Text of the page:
Why wait? Why get married?
Posted: Wednesday, May 4, 2011 9:06 pm
By: By Lisa Smartt
If you don’t recognize the name Kate Middleton, I congratulate you. You’ve managed to steer clear of the media frenzy related to the royal wedding which took place last week across the great pond.
Some of my Facebook friends actually woke up at 3:30 a.m. to watch two people they don’t know, two people they’ll never meet, get married.
OK. I’m not going to over-analyze that. It is what it is. But all the hoopla over the royal wedding has made me stop and think about a subject I’ve wanted to address for a while. Why get married?
Lately, I’ve met a lot of young people who are living together. A few days ago, I was speaking in Pennsylvania and a beautiful young 20-something told me about living with her boyfriend and she said it so calmly and so matter-of-factly as though she were telling me she worked for the phone company. Many of the local students I meet are living with their significant others. It’s become a common practice.
In fact, a study done in 2000 indicated that the majority of couples in the U.S. will live together before marriage.
Anyone who watched coverage of the royal wedding knows that Kate and William had lived together for the last year. As various media pundits said so calmly, “They’ve ‘been together’ for eight years.” At one point, a media person actually indicated that their chances were much better for marital survival because they had been together so long, had known each other so well. There would be no surprises for William and Kate.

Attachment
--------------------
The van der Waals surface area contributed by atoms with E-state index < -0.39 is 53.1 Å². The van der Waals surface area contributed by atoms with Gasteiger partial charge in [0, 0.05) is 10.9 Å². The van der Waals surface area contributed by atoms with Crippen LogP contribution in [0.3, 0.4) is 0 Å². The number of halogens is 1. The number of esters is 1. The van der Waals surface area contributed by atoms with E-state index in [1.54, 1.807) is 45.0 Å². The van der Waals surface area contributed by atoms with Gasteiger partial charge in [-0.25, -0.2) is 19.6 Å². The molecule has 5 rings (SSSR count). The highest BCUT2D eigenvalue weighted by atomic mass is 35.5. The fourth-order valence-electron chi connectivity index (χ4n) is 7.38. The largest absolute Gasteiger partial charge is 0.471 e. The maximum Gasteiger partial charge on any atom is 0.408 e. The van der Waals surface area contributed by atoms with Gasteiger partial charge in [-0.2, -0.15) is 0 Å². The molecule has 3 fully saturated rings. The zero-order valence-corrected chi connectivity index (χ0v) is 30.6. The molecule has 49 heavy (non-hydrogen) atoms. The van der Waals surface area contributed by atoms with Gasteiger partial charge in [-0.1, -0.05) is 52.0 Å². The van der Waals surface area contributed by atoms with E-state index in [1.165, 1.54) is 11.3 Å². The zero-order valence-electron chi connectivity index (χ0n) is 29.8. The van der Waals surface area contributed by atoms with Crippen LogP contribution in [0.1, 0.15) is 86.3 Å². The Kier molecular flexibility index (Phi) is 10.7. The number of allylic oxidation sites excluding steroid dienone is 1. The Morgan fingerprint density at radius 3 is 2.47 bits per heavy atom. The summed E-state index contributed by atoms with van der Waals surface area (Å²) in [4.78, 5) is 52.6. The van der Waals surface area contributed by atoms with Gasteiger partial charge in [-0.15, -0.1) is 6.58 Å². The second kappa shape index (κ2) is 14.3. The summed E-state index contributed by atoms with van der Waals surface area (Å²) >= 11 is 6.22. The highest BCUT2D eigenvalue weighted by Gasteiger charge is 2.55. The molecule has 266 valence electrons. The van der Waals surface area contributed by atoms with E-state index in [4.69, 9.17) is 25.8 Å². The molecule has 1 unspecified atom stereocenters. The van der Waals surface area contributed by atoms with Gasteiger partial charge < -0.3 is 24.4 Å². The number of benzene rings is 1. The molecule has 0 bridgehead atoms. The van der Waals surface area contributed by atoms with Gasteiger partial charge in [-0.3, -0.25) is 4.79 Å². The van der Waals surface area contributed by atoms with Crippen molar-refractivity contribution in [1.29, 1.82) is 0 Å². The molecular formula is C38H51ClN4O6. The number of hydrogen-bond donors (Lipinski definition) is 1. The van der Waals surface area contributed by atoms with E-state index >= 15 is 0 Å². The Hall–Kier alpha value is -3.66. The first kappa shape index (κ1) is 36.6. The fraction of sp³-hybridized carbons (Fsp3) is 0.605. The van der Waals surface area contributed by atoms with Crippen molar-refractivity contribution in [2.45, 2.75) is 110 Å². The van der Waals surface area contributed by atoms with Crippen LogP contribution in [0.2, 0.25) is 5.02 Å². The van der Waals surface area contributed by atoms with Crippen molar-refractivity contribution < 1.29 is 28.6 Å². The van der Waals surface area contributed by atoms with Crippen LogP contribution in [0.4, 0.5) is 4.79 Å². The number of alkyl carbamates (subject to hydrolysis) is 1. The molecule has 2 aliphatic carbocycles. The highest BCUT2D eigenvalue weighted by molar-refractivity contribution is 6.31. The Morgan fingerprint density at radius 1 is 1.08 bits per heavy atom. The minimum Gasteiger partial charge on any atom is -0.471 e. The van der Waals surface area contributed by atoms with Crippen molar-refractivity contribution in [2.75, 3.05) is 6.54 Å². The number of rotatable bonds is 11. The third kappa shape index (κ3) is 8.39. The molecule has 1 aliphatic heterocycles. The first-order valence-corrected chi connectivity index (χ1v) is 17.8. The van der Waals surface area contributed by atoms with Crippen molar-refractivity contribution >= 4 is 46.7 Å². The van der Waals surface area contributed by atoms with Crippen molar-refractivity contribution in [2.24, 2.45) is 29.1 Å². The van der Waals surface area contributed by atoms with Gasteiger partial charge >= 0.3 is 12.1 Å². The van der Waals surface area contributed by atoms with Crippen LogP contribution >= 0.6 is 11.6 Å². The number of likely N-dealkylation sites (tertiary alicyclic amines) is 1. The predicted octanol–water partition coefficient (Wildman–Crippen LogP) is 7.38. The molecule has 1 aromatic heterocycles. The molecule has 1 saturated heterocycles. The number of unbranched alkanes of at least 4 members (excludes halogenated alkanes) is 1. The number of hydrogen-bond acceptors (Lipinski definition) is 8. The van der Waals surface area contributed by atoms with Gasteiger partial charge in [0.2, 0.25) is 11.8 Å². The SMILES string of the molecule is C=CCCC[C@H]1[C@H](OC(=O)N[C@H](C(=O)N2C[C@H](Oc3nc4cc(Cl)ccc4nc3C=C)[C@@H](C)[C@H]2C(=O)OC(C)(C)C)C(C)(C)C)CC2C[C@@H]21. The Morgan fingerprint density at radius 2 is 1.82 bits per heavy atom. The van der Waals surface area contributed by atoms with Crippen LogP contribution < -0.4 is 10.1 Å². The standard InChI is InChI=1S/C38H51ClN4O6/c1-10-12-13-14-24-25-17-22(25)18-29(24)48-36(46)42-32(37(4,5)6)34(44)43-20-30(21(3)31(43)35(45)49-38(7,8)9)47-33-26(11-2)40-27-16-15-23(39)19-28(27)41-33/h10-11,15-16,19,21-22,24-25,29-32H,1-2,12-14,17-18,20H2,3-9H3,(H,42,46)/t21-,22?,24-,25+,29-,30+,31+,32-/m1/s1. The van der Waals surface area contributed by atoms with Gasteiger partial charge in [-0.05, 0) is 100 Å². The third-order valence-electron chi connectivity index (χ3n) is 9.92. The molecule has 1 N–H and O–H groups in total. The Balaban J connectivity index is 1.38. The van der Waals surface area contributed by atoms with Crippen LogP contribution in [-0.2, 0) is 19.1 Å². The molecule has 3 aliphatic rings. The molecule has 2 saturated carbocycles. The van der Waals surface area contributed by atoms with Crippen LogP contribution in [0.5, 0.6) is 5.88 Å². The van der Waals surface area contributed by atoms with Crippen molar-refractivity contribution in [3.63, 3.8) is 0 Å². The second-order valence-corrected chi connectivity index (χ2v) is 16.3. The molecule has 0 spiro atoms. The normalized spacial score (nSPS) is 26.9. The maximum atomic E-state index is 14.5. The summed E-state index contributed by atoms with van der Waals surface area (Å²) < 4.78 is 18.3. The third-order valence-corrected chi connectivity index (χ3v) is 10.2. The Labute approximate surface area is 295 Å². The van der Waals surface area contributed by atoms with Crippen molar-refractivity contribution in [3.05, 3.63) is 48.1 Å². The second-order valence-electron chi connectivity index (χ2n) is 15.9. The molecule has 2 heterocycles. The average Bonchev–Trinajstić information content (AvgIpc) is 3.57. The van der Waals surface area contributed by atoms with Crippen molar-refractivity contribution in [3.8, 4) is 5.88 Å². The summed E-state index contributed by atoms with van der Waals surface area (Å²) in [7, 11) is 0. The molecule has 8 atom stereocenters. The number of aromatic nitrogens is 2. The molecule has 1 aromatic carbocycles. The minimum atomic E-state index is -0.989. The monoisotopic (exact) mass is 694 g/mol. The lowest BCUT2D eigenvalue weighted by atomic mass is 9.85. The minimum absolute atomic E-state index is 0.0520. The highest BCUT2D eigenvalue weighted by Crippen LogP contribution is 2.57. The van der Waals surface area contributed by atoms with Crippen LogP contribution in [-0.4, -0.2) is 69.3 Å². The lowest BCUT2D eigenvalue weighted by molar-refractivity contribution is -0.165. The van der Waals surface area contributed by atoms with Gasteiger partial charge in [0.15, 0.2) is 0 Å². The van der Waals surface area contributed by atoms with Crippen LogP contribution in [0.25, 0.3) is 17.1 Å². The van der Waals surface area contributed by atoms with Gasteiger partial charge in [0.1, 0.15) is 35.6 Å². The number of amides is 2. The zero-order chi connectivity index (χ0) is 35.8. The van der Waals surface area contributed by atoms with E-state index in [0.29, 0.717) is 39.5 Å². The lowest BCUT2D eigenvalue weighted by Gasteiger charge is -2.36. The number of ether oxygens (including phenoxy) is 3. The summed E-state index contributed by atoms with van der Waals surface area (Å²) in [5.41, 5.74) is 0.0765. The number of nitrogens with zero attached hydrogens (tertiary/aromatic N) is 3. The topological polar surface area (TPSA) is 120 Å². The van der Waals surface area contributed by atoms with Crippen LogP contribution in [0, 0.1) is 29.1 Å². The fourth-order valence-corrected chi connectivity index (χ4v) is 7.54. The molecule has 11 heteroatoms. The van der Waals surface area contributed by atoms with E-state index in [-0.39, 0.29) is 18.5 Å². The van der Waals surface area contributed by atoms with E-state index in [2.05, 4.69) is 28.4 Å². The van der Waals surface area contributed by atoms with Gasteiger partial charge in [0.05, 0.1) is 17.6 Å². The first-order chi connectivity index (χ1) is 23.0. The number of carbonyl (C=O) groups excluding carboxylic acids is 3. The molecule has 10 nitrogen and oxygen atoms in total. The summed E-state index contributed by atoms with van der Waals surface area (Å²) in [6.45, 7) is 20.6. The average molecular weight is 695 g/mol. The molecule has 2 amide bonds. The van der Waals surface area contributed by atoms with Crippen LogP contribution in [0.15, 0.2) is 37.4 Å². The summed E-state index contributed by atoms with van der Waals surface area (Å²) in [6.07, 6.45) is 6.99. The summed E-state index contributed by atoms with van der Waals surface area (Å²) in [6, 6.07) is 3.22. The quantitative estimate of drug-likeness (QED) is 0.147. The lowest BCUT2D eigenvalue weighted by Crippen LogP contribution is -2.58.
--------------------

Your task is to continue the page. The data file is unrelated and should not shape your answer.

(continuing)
But marriage was intended to bring surprises. Wonderful surprises. That’s part of the beautiful mystery of life and love and one of the rewards of making a life-long commitment to another human being. That’s part of the bonding and oneness process that marriage was intended to create.
And statistics are crystal clear about whether living together before marriage benefits the survival chances of the marriage. It doesn’t.
According to U.S. Attorney Legal Services, 20 percent of people who don’t live together before marriage will be divorced within five years of the wedding. On the other hand, 49 percent of people who live together before marriage will be divorced within five years of the wedding. So the media pundit was wrong.
I’m not angry. I’m not on a soap box. I’m not one bit interested in ranting or engaging in a debate. I’m just deeply concerned about helping young people and people of all ages see the truth about this tender subject. An intimate physical relationship is one of God’s greatest gifts. Bar none. I’m a big fan. But it’s intended to be a marital gift because of the intense power with which it wields people’s hearts and lives. It’s intended for marriage because it has a bonding effect which acts as a glue between a man and a woman. It’s discouraging too when I hear adults say, “Young people are gonna do it anyway.” As I told 300 teenagers recently, “Some people say you’re unable to control yourself, that you’re like a dog or a rabbit, that you can’t make choices. But I think much more highly of you than that. You’re a person. A human being. You can wait for something better.”
For more information about Lisa Smartt, visit her website lisasmartt.com.
Published in The Messenger 5.4.11